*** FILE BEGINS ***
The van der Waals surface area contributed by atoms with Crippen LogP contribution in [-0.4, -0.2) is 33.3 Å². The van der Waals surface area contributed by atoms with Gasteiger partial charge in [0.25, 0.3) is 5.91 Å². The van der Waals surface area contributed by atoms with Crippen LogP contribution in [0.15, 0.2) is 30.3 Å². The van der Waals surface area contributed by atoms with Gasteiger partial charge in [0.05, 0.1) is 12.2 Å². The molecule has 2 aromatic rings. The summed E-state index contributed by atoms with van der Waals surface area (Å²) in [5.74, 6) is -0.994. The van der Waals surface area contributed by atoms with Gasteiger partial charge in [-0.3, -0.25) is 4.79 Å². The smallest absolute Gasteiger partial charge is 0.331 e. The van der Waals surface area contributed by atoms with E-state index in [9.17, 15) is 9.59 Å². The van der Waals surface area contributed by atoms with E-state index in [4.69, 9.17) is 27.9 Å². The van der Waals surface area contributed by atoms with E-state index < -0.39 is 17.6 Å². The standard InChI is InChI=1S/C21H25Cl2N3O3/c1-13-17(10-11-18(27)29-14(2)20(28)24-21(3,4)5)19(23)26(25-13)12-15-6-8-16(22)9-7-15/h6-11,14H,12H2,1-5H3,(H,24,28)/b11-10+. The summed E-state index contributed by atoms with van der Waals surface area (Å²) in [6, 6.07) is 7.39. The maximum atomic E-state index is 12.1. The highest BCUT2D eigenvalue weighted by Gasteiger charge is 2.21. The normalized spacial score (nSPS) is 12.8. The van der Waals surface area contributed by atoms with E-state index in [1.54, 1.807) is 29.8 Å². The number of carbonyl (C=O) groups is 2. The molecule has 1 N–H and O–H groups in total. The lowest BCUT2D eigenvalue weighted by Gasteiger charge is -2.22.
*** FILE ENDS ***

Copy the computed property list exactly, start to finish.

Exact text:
The van der Waals surface area contributed by atoms with Crippen LogP contribution in [-0.4, -0.2) is 33.3 Å². The van der Waals surface area contributed by atoms with Gasteiger partial charge in [0.25, 0.3) is 5.91 Å². The van der Waals surface area contributed by atoms with Crippen LogP contribution in [0.15, 0.2) is 30.3 Å². The van der Waals surface area contributed by atoms with Gasteiger partial charge in [0.05, 0.1) is 12.2 Å². The molecule has 2 aromatic rings. The summed E-state index contributed by atoms with van der Waals surface area (Å²) in [5.74, 6) is -0.994. The van der Waals surface area contributed by atoms with Gasteiger partial charge in [-0.3, -0.25) is 4.79 Å². The smallest absolute Gasteiger partial charge is 0.331 e. The van der Waals surface area contributed by atoms with E-state index in [9.17, 15) is 9.59 Å². The van der Waals surface area contributed by atoms with E-state index in [4.69, 9.17) is 27.9 Å². The van der Waals surface area contributed by atoms with E-state index < -0.39 is 17.6 Å². The standard InChI is InChI=1S/C21H25Cl2N3O3/c1-13-17(10-11-18(27)29-14(2)20(28)24-21(3,4)5)19(23)26(25-13)12-15-6-8-16(22)9-7-15/h6-11,14H,12H2,1-5H3,(H,24,28)/b11-10+. The summed E-state index contributed by atoms with van der Waals surface area (Å²) in [6, 6.07) is 7.39. The maximum atomic E-state index is 12.1. The highest BCUT2D eigenvalue weighted by Gasteiger charge is 2.21. The normalized spacial score (nSPS) is 12.8. The van der Waals surface area contributed by atoms with E-state index in [1.54, 1.807) is 29.8 Å². The number of carbonyl (C=O) groups is 2. The molecule has 1 N–H and O–H groups in total. The lowest BCUT2D eigenvalue weighted by Gasteiger charge is -2.22.